I’ve had yet another set of friends indicate they will be “dropping their land line.” Their reason? Well, it just makes financial sense, they claim. Why pay for a dedicated home phone? They can get all the features they need and then some as part of their cell plan. (After all, a mobile phone is pretty much a necessity these days. So it’s the immobile phone that’s really optional, apparently). The financials aside, mobility is indeed a huge motivating factor as well. They’re rarely at home, so my chances of catching them are slim. With a cell phone, I can probably always reach them, right?
Now clearly, they’re in the majority these days, with cell coverage, features, and pricing making the dedicated home phone more of a novelty. But I’ve noticed a strange irony amongst all my friends who now have only cell phones: I can never get a hold of them. I used to call their land land, and if they were home, they’d answer. If not home, I’d leave a message, and they’d call me back. But now, I almost never talk to them. I call, and the phone just rings… or goes to voicemail immediately.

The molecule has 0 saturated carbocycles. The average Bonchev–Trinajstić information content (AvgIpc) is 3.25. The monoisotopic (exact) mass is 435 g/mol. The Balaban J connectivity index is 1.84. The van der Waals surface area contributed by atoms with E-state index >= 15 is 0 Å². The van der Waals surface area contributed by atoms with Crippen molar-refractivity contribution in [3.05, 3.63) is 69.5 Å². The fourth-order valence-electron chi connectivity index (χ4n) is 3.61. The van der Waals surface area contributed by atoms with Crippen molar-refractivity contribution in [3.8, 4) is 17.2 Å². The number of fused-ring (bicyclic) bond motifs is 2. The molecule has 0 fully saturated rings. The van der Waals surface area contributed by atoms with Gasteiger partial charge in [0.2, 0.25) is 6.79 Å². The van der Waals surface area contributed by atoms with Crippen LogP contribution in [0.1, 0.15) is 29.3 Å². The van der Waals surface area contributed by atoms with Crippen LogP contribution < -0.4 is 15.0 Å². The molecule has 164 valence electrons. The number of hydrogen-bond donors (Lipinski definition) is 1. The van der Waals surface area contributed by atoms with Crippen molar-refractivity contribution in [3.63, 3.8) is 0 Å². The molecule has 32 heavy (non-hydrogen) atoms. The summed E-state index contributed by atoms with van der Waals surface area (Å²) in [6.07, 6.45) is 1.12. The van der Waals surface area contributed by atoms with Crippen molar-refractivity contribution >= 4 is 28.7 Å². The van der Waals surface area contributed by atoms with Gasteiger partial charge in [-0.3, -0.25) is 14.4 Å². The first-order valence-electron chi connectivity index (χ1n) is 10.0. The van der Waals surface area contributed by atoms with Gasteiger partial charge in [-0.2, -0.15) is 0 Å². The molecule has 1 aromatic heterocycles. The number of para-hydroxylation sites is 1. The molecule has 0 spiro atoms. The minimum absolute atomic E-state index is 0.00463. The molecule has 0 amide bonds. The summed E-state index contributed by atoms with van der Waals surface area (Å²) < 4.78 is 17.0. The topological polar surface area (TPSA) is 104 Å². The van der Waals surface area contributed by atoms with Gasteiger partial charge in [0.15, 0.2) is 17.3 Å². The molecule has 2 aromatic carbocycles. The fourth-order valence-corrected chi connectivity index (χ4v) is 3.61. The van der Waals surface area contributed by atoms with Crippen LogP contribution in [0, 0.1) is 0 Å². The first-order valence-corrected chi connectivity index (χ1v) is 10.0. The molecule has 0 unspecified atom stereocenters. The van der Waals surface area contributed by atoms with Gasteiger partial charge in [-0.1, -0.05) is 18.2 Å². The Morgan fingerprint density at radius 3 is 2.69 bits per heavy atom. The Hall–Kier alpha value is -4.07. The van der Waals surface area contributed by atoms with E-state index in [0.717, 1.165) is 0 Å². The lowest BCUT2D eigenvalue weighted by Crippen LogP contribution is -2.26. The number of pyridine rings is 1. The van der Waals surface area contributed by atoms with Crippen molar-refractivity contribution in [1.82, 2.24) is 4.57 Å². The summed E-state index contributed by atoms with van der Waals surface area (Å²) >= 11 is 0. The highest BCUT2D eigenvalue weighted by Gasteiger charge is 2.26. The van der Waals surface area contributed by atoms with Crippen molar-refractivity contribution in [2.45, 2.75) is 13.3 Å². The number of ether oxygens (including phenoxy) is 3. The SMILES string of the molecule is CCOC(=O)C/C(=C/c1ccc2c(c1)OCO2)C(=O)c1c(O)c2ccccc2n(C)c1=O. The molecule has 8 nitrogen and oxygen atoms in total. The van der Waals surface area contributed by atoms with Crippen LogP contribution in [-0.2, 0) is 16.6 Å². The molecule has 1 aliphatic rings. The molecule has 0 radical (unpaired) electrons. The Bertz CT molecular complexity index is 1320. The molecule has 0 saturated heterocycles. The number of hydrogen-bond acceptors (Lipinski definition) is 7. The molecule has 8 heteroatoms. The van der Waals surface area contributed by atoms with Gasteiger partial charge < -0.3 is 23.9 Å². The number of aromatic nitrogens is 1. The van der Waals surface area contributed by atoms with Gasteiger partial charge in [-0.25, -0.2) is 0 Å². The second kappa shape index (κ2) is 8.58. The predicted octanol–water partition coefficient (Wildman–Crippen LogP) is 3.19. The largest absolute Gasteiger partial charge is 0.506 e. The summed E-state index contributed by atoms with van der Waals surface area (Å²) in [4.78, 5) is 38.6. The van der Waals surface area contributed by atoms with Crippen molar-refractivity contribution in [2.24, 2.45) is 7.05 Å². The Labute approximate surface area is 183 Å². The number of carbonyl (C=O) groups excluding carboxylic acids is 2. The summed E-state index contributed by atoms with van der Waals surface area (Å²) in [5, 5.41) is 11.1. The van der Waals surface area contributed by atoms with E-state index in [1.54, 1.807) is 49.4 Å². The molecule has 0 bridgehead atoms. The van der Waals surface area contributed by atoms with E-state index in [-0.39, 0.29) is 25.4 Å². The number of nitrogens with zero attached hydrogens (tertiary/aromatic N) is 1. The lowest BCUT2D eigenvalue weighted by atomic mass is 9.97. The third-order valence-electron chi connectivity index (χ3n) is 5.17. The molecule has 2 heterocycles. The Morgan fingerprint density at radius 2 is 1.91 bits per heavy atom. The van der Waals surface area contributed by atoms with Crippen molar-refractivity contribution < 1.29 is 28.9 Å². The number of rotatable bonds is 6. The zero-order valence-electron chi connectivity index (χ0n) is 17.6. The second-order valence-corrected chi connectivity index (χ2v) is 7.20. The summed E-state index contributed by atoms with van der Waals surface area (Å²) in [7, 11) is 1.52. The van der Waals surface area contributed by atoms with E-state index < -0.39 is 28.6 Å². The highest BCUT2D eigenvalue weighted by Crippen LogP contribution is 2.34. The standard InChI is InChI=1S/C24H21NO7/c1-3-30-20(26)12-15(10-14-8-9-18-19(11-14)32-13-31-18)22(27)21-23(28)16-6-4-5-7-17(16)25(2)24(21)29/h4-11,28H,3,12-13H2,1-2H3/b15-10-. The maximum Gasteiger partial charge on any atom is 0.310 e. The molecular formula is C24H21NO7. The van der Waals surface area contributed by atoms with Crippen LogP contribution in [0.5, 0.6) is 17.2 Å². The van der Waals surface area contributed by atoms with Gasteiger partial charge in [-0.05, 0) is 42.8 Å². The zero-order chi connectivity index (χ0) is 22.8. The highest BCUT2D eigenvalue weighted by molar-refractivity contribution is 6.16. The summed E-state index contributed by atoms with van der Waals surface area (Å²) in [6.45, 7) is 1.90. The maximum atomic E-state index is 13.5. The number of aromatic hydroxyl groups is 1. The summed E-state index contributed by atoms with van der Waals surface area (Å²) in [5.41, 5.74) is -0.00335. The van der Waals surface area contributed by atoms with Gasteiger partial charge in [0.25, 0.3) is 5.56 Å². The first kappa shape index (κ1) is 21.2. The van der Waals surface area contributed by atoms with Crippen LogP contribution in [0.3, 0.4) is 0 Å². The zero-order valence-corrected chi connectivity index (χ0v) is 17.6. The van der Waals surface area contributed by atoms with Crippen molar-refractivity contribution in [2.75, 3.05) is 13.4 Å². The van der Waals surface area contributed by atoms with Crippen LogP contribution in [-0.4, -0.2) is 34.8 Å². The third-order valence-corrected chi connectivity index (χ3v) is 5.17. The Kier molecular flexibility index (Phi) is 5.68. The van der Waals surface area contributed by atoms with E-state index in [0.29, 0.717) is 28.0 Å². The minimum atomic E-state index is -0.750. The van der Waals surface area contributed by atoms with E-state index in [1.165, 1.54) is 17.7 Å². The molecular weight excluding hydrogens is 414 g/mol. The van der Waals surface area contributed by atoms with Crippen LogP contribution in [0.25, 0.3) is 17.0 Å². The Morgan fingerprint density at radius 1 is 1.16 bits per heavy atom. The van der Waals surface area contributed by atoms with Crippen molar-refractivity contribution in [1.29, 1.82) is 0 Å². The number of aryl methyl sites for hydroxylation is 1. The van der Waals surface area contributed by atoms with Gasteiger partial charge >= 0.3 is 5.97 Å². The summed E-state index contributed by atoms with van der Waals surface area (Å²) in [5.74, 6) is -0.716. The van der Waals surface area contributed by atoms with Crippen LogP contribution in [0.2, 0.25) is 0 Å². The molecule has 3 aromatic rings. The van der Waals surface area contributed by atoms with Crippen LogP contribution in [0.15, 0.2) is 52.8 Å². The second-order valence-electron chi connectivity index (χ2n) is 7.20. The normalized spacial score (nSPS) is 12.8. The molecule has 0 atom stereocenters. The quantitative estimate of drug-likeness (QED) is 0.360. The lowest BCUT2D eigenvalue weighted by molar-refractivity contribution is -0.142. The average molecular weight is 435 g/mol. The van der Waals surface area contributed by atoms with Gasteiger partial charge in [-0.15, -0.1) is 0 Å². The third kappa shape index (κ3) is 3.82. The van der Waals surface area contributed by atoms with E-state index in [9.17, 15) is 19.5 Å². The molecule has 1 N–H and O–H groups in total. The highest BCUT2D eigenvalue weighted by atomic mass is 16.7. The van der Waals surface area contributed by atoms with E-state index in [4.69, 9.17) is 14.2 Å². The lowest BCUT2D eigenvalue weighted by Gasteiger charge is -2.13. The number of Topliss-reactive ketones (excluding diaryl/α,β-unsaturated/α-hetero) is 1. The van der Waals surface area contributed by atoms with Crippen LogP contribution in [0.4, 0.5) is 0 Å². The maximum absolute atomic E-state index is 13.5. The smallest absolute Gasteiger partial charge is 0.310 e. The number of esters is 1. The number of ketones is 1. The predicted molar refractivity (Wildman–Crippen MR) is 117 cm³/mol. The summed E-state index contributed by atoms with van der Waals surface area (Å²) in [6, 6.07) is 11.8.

I make excuses for them. They’re driving through a school zone. They’re out for a kid-free romantic dinner. Or at a doctor’s appointment. Yeah, that’s it. Who would want to be interrupted during their appointment with the proctologist or OB/GYN?
But the truth is, after time after time of this, I’m beginning to wonder if the mobile-only movement is more annoying than convenient. Why aren’t they answering this time? Is it just me? Or is it that the nature of having mobile-only contact means that they’re always receiving calls while they’re in the middle of being out and about — already busy, with the constantly unexpected ringing phone conflicting with already present pressures of space and time in public? Is it possible that having a mobile phone actually makes it less convenient for the receiver of the call and simply more convenient for the caller? Is it really a selfish, one-sided convenience which inevitably breeds the use (and perhaps even necessity) of “silence” features and voicemail?
I’m not going to let this post devolve into a rant against the break down of the social structure due to modern technological developments, but I am growing convinced that “I’m dropping my land line” means “you’ll likely never talk to me ever again without my voicemail screening you first.”